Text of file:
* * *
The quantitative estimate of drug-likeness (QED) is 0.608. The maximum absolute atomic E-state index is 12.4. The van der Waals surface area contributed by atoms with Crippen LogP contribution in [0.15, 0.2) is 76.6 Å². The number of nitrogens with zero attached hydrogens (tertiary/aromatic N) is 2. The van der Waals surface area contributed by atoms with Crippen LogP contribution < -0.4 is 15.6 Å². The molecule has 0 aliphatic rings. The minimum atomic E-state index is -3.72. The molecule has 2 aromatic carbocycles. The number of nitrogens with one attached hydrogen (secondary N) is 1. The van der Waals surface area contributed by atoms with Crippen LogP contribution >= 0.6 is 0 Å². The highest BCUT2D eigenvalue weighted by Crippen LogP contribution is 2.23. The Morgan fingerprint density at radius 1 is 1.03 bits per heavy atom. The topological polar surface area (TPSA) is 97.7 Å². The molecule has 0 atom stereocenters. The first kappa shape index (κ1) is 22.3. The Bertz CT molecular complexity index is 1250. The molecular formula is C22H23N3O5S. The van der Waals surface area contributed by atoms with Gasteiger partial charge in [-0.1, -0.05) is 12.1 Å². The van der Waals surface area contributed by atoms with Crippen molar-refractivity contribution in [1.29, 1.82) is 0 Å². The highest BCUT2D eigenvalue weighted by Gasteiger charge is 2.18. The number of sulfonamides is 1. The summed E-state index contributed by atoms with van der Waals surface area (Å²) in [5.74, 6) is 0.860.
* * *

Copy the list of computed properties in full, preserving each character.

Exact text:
The quantitative estimate of drug-likeness (QED) is 0.608. The maximum absolute atomic E-state index is 12.4. The van der Waals surface area contributed by atoms with Crippen LogP contribution in [0.15, 0.2) is 76.6 Å². The number of nitrogens with zero attached hydrogens (tertiary/aromatic N) is 2. The van der Waals surface area contributed by atoms with Crippen LogP contribution < -0.4 is 15.6 Å². The molecule has 0 aliphatic rings. The minimum atomic E-state index is -3.72. The molecule has 2 aromatic carbocycles. The number of nitrogens with one attached hydrogen (secondary N) is 1. The van der Waals surface area contributed by atoms with Crippen LogP contribution >= 0.6 is 0 Å². The highest BCUT2D eigenvalue weighted by Crippen LogP contribution is 2.23. The Morgan fingerprint density at radius 1 is 1.03 bits per heavy atom. The topological polar surface area (TPSA) is 97.7 Å². The molecule has 0 atom stereocenters. The first kappa shape index (κ1) is 22.3. The Bertz CT molecular complexity index is 1250. The molecular formula is C22H23N3O5S. The van der Waals surface area contributed by atoms with Gasteiger partial charge in [-0.1, -0.05) is 12.1 Å². The van der Waals surface area contributed by atoms with Crippen molar-refractivity contribution in [1.29, 1.82) is 0 Å². The highest BCUT2D eigenvalue weighted by Gasteiger charge is 2.18. The number of sulfonamides is 1. The summed E-state index contributed by atoms with van der Waals surface area (Å²) in [5.74, 6) is 0.860.